If you need cash for launching your project, you might also consider participating in open grant calls announced on the local, national, and international level. There are multiple programs available at any point in time, and they usually don’t involve giving away any shares in your company. It might give an impression that free money is just lying on the street waiting to be picked up.
However, mind that in most cases, winning grant competitions is not as easy as it might seem. Firstly, grant proposals are assessed by committees which rate proposals according to some internal guidelines. There is usually a list of mainstream topics that are promoted and supported more than others as the government believes that they are currently more essential to the economy than other topics.
For instance, in 2020, the number of public grant programs dedicated to designing new vaccines and new education programs aiming at promoting diversity and inclusivity has largely increased due to the socioeconomic situation. Currently, disciplines such as, e.g., AI, machine learning, cryptography, quantum computing, ecology, are also on top.
If your business plan does not fall into any of these categories, chances are that your grant applications will be rated low. Remember that in the public grant programs, the money-making potential of your project is secondary compared to the societal implications of the project—and these are subjectively assessed by a number of anonymous experts whom you will never meet.
Moreover, today, most companies and public institutions hire professional freelancers and professional agencies to write grant proposals for them, e.g., in an exchange for a commission root the grant. There is a whole industry around it! Public grant proposals usually require writing between 20-100 pages of text (that’s no joke!).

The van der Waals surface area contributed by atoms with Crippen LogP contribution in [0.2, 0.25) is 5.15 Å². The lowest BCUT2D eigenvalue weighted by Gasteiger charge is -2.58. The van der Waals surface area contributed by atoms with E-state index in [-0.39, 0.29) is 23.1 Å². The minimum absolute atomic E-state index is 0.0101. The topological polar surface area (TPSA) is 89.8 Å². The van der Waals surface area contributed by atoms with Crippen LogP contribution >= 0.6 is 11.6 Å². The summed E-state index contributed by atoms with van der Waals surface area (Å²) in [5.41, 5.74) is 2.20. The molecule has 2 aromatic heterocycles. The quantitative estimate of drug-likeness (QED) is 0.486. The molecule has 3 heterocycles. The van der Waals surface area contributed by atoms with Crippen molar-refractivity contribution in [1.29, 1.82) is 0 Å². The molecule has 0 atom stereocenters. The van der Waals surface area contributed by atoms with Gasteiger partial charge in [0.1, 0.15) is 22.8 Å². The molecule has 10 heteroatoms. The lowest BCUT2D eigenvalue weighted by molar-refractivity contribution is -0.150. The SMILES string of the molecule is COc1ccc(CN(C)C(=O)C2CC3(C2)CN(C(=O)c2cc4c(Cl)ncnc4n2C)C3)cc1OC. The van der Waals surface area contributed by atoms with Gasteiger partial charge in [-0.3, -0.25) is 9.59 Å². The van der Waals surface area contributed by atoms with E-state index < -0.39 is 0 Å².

It means that you might waste a month of your life to take part in a competition in which you don’t stand any chances right from the get-go—as you compete against teams of professionals who went through the process hundreds of times and know perfectly well what jargon and arguments will score the most points from the jury.
And even if the miracle happens and you land your grant, then usually, it is only the beginning of your effort. Public grants usually require regular reporting the progress, the milestones and the results until the end of the project. The reporting in itself can become a full-time job!
You could also consider participating in open competitions for startups organized by the government. Usually, these competitions require less effort than grant calls. You need to apply and if you are invited to pitch, you can give a presentation about your startup in front of the committee and live audience—with a chance of winning an equity-free prize (which can be as high as $50,000 or more). The downside of this option is that, usually, hundreds of startups compete for the same prize.